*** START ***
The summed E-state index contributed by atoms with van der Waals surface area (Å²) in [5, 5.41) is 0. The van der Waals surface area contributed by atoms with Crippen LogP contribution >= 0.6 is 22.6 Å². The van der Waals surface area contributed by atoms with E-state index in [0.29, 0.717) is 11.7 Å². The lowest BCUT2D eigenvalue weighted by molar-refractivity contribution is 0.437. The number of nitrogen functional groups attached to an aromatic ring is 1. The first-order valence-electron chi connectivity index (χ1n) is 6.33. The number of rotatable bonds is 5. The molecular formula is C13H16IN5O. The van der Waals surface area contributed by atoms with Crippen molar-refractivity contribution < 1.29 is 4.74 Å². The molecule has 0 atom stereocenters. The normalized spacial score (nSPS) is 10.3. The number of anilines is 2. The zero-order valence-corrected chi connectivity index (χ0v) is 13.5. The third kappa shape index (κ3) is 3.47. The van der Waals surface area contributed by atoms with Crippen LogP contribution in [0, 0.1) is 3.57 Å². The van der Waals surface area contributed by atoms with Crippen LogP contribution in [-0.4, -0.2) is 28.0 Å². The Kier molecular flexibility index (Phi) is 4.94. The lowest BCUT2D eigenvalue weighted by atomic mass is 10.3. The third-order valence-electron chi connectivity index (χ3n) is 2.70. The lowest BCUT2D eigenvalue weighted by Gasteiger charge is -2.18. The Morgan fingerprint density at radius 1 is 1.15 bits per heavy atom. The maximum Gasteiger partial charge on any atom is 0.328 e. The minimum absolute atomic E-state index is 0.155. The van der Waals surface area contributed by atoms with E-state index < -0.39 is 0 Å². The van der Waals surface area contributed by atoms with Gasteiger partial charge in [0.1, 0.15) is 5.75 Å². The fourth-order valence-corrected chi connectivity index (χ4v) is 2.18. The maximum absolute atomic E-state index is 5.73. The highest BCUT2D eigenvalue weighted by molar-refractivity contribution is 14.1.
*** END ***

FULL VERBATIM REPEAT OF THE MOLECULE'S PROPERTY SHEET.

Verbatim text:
The summed E-state index contributed by atoms with van der Waals surface area (Å²) in [5, 5.41) is 0. The van der Waals surface area contributed by atoms with Crippen LogP contribution >= 0.6 is 22.6 Å². The van der Waals surface area contributed by atoms with E-state index in [0.29, 0.717) is 11.7 Å². The lowest BCUT2D eigenvalue weighted by molar-refractivity contribution is 0.437. The number of nitrogen functional groups attached to an aromatic ring is 1. The first-order valence-electron chi connectivity index (χ1n) is 6.33. The number of rotatable bonds is 5. The molecular formula is C13H16IN5O. The van der Waals surface area contributed by atoms with Crippen molar-refractivity contribution < 1.29 is 4.74 Å². The molecule has 0 atom stereocenters. The normalized spacial score (nSPS) is 10.3. The number of anilines is 2. The zero-order valence-corrected chi connectivity index (χ0v) is 13.5. The third kappa shape index (κ3) is 3.47. The van der Waals surface area contributed by atoms with Crippen LogP contribution in [0, 0.1) is 3.57 Å². The van der Waals surface area contributed by atoms with Crippen LogP contribution in [-0.4, -0.2) is 28.0 Å². The Kier molecular flexibility index (Phi) is 4.94. The lowest BCUT2D eigenvalue weighted by atomic mass is 10.3. The third-order valence-electron chi connectivity index (χ3n) is 2.70. The lowest BCUT2D eigenvalue weighted by Gasteiger charge is -2.18. The Morgan fingerprint density at radius 1 is 1.15 bits per heavy atom. The maximum Gasteiger partial charge on any atom is 0.328 e. The minimum absolute atomic E-state index is 0.155. The van der Waals surface area contributed by atoms with E-state index < -0.39 is 0 Å². The van der Waals surface area contributed by atoms with Gasteiger partial charge in [0.1, 0.15) is 5.75 Å². The fourth-order valence-corrected chi connectivity index (χ4v) is 2.18. The maximum absolute atomic E-state index is 5.73. The highest BCUT2D eigenvalue weighted by molar-refractivity contribution is 14.1.